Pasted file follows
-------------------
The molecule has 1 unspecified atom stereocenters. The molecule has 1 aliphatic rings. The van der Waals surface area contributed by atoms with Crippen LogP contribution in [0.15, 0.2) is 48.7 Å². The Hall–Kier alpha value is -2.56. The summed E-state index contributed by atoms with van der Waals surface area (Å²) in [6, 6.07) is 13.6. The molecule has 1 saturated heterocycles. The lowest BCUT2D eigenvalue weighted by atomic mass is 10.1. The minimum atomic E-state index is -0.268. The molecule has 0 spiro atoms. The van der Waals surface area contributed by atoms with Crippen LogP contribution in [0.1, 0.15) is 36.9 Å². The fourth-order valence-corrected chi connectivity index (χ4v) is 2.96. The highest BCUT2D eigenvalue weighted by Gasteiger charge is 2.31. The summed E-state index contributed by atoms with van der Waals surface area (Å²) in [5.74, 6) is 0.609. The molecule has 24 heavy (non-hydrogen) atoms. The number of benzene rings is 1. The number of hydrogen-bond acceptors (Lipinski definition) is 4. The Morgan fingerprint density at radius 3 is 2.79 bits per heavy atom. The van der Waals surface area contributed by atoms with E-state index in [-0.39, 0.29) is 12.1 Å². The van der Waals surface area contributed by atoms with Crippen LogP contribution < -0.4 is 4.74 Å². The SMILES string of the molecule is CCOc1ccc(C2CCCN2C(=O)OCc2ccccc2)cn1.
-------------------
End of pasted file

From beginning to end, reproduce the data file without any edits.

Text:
The molecule has 1 unspecified atom stereocenters. The molecule has 1 aliphatic rings. The van der Waals surface area contributed by atoms with Crippen LogP contribution in [0.15, 0.2) is 48.7 Å². The Hall–Kier alpha value is -2.56. The summed E-state index contributed by atoms with van der Waals surface area (Å²) in [6, 6.07) is 13.6. The molecule has 1 saturated heterocycles. The lowest BCUT2D eigenvalue weighted by atomic mass is 10.1. The minimum atomic E-state index is -0.268. The molecule has 0 spiro atoms. The van der Waals surface area contributed by atoms with Crippen LogP contribution in [0.1, 0.15) is 36.9 Å². The fourth-order valence-corrected chi connectivity index (χ4v) is 2.96. The highest BCUT2D eigenvalue weighted by Gasteiger charge is 2.31. The summed E-state index contributed by atoms with van der Waals surface area (Å²) in [5.74, 6) is 0.609. The molecule has 24 heavy (non-hydrogen) atoms. The number of benzene rings is 1. The number of hydrogen-bond acceptors (Lipinski definition) is 4. The Morgan fingerprint density at radius 3 is 2.79 bits per heavy atom. The van der Waals surface area contributed by atoms with E-state index in [-0.39, 0.29) is 12.1 Å². The van der Waals surface area contributed by atoms with Crippen LogP contribution < -0.4 is 4.74 Å². The SMILES string of the molecule is CCOc1ccc(C2CCCN2C(=O)OCc2ccccc2)cn1.